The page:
There are, however, a few differences between those cases and the one filed by Philip Berg. First, the previous two actions made inroads at the Supreme Court through an application for an emergency stay, and the hope that the actions would be heard turned first on the Court’s consideration of the stay as a petition for writ of certiorari, then the agreement by four Justices to hear the case on its merits. This was how Bush v. Gore reached the Supreme Court in 2000. Berg’s case, however, was filed in the more typical way, and while application after injunction after application has been denied, it is a petition for writ of certiorari which will be discussed on January 9. Second, the two previous cases turned on the definition of the Natural Born Citizen Clause in the U.S. Constitution, while Berg’s action is more rooted in speculation that Obama was born abroad or, if he was born in the States, he lost his citizenship during childhood. Furthermore, both of the previous cases were denied prior to the electors having cast their votes; while Berg’s case will be discussed at conference before Obama takes office, the electors have already rendered him the official president-elect. Whether any of these differences makes a difference is yet to be determined and, as I have written before, highly unlikely.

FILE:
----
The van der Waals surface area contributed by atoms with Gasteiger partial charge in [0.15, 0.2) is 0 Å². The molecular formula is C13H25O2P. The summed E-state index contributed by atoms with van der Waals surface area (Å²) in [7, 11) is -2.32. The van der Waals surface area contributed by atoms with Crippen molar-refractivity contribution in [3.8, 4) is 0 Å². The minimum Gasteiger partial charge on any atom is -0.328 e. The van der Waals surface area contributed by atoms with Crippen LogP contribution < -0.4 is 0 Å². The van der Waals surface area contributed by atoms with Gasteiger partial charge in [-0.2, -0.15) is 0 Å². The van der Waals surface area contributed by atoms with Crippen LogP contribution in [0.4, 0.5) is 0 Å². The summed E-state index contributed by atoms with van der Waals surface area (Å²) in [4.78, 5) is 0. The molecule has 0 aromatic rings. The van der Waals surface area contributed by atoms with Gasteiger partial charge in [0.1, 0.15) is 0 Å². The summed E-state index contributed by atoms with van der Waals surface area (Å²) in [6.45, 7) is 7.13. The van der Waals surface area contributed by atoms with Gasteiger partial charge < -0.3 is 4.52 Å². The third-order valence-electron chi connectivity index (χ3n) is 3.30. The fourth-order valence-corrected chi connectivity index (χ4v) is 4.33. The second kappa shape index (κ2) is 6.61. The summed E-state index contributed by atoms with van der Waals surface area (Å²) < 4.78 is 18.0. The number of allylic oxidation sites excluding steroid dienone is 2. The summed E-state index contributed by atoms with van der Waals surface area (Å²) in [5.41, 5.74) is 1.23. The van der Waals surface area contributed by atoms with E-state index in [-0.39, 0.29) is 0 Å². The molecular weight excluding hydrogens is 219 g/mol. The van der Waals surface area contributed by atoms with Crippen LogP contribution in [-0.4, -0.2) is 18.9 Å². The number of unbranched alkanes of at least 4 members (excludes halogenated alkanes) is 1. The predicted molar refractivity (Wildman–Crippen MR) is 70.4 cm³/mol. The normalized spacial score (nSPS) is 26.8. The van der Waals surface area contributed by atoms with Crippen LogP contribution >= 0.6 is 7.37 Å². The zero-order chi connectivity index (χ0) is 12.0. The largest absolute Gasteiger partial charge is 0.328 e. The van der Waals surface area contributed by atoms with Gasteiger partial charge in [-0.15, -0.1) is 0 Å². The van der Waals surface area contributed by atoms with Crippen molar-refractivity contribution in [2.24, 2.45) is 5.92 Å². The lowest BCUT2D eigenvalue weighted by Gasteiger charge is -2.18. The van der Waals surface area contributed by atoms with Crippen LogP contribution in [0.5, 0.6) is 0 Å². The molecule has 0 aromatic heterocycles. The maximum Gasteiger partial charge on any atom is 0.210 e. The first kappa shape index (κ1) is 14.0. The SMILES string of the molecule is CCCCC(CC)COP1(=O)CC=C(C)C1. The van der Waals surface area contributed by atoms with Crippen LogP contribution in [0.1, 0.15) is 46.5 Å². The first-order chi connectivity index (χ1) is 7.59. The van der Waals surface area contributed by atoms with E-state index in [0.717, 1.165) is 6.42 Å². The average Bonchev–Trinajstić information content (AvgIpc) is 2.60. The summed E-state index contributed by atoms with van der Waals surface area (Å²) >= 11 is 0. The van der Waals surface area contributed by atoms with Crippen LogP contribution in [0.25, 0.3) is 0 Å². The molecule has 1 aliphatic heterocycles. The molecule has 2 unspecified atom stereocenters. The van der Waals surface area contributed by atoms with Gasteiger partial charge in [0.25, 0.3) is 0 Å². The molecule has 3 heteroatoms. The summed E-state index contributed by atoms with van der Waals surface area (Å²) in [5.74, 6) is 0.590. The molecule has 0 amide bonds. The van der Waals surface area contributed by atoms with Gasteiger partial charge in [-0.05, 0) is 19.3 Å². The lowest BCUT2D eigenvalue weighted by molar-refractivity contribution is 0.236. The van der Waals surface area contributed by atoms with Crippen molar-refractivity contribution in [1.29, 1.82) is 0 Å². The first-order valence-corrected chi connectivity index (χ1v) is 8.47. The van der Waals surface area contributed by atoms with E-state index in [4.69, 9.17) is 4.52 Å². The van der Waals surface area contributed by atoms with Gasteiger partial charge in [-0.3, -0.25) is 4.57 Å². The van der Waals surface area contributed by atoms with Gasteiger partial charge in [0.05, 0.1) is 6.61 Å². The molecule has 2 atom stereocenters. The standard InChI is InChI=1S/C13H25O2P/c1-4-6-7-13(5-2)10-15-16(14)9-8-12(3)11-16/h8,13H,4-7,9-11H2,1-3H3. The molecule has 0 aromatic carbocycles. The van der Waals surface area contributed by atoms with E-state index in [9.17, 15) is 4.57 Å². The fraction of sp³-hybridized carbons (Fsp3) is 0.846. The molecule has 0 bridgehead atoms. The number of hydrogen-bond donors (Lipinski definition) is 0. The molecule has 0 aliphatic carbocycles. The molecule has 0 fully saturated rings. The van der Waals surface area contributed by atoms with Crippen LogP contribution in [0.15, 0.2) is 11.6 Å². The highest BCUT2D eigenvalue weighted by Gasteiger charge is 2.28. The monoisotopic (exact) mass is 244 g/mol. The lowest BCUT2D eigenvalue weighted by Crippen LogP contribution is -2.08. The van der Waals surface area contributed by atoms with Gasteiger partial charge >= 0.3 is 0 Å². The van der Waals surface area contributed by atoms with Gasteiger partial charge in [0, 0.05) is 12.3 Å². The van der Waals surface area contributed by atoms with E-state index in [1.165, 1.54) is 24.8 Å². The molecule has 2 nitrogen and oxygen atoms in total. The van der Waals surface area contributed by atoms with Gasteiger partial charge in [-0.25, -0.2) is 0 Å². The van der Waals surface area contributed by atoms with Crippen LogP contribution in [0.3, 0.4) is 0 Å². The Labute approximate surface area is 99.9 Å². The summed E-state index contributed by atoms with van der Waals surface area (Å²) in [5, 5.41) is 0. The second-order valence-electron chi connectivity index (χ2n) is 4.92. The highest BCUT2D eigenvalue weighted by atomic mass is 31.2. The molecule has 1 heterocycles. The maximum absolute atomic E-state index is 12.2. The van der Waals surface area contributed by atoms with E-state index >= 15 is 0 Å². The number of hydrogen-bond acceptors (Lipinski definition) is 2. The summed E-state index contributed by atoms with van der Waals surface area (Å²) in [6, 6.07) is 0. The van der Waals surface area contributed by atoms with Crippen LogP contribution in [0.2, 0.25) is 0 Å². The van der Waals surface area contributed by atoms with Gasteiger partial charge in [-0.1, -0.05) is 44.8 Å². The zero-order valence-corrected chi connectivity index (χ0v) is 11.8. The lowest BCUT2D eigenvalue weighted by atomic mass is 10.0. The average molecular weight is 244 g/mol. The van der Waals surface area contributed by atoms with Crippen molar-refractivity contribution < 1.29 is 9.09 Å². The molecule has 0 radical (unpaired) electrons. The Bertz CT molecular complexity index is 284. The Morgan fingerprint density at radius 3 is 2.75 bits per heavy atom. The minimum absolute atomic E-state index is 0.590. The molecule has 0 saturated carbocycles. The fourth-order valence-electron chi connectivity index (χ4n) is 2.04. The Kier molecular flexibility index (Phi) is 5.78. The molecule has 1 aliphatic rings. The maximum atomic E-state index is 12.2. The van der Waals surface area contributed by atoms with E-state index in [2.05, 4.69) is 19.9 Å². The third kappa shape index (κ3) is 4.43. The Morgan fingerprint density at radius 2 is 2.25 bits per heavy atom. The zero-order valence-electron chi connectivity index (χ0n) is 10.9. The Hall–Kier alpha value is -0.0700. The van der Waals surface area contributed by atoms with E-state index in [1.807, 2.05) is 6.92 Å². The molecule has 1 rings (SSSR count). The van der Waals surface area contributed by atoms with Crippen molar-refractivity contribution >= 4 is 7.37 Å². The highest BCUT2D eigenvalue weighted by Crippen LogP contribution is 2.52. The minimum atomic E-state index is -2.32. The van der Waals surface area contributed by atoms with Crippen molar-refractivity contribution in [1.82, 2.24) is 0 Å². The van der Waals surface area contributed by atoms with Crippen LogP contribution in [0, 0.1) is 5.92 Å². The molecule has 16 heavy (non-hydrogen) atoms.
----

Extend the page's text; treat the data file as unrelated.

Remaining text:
A little bit more than a week ago, I included some likely scenarios for the future of Berg’s action, the first such case challenging Obama’s constitutional eligibility to be president. Just for clarification, I want to reiterate those possibilities here, with applicable changes having been made now that the electors have cast their votes: